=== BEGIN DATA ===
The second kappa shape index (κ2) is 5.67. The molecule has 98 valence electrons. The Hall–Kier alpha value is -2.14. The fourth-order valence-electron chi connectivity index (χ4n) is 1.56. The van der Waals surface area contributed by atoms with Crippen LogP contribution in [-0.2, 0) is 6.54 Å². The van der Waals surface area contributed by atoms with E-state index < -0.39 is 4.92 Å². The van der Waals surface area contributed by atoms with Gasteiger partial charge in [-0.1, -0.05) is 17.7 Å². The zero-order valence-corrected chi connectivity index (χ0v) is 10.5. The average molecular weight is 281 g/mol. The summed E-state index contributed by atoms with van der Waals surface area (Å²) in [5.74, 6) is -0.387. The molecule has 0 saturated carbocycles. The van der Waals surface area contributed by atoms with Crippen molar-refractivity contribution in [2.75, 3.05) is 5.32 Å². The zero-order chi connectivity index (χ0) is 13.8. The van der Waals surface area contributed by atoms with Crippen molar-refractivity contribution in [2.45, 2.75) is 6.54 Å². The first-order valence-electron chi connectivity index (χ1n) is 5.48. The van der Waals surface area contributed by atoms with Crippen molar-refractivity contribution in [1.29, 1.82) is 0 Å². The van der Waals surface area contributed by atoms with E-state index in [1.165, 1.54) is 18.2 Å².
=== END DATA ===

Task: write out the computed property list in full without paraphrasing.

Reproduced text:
The second kappa shape index (κ2) is 5.67. The molecule has 98 valence electrons. The Hall–Kier alpha value is -2.14. The fourth-order valence-electron chi connectivity index (χ4n) is 1.56. The van der Waals surface area contributed by atoms with Crippen LogP contribution in [-0.2, 0) is 6.54 Å². The van der Waals surface area contributed by atoms with E-state index < -0.39 is 4.92 Å². The van der Waals surface area contributed by atoms with Gasteiger partial charge in [-0.1, -0.05) is 17.7 Å². The zero-order valence-corrected chi connectivity index (χ0v) is 10.5. The average molecular weight is 281 g/mol. The summed E-state index contributed by atoms with van der Waals surface area (Å²) in [5.74, 6) is -0.387. The molecule has 0 saturated carbocycles. The van der Waals surface area contributed by atoms with Crippen molar-refractivity contribution in [2.75, 3.05) is 5.32 Å². The zero-order chi connectivity index (χ0) is 13.8. The van der Waals surface area contributed by atoms with Crippen molar-refractivity contribution in [2.45, 2.75) is 6.54 Å². The first-order valence-electron chi connectivity index (χ1n) is 5.48. The van der Waals surface area contributed by atoms with Crippen molar-refractivity contribution in [1.29, 1.82) is 0 Å². The van der Waals surface area contributed by atoms with E-state index in [1.165, 1.54) is 18.2 Å².